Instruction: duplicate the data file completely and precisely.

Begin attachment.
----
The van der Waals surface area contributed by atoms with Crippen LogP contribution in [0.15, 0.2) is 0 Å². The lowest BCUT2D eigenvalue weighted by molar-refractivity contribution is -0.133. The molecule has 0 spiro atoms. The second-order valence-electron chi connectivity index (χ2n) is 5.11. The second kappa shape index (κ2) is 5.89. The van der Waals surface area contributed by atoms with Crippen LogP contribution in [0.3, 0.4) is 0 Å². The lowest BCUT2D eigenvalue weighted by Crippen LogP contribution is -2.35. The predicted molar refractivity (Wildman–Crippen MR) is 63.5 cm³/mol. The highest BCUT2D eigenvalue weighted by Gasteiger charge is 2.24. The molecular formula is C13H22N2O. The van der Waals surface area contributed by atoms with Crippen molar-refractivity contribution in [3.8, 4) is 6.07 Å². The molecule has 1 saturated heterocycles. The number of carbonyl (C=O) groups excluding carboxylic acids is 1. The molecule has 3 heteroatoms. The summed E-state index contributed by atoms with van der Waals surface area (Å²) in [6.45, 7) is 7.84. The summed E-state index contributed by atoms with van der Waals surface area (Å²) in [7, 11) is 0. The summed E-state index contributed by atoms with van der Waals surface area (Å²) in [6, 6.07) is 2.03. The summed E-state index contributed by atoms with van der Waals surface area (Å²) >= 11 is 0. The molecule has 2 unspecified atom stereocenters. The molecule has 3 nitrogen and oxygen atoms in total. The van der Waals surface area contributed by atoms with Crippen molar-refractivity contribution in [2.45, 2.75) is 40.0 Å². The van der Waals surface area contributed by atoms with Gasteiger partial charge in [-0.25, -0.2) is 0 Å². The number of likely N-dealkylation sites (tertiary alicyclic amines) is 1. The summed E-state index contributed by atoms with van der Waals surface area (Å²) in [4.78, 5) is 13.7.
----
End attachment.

The van der Waals surface area contributed by atoms with Crippen LogP contribution in [0.15, 0.2) is 0 Å². The lowest BCUT2D eigenvalue weighted by molar-refractivity contribution is -0.133. The molecule has 0 spiro atoms. The second-order valence-electron chi connectivity index (χ2n) is 5.11. The second kappa shape index (κ2) is 5.89. The van der Waals surface area contributed by atoms with Crippen LogP contribution in [0.3, 0.4) is 0 Å². The lowest BCUT2D eigenvalue weighted by Crippen LogP contribution is -2.35. The predicted molar refractivity (Wildman–Crippen MR) is 63.5 cm³/mol. The highest BCUT2D eigenvalue weighted by Gasteiger charge is 2.24. The molecular formula is C13H22N2O. The van der Waals surface area contributed by atoms with Crippen molar-refractivity contribution in [3.8, 4) is 6.07 Å². The molecule has 1 saturated heterocycles. The number of carbonyl (C=O) groups excluding carboxylic acids is 1. The molecule has 3 heteroatoms. The summed E-state index contributed by atoms with van der Waals surface area (Å²) in [6.45, 7) is 7.84. The summed E-state index contributed by atoms with van der Waals surface area (Å²) in [7, 11) is 0. The summed E-state index contributed by atoms with van der Waals surface area (Å²) in [6, 6.07) is 2.03. The summed E-state index contributed by atoms with van der Waals surface area (Å²) >= 11 is 0. The molecule has 2 unspecified atom stereocenters. The molecule has 3 nitrogen and oxygen atoms in total. The van der Waals surface area contributed by atoms with Crippen molar-refractivity contribution in [2.45, 2.75) is 40.0 Å². The van der Waals surface area contributed by atoms with Gasteiger partial charge in [-0.25, -0.2) is 0 Å². The number of likely N-dealkylation sites (tertiary alicyclic amines) is 1. The summed E-state index contributed by atoms with van der Waals surface area (Å²) in [4.78, 5) is 13.7.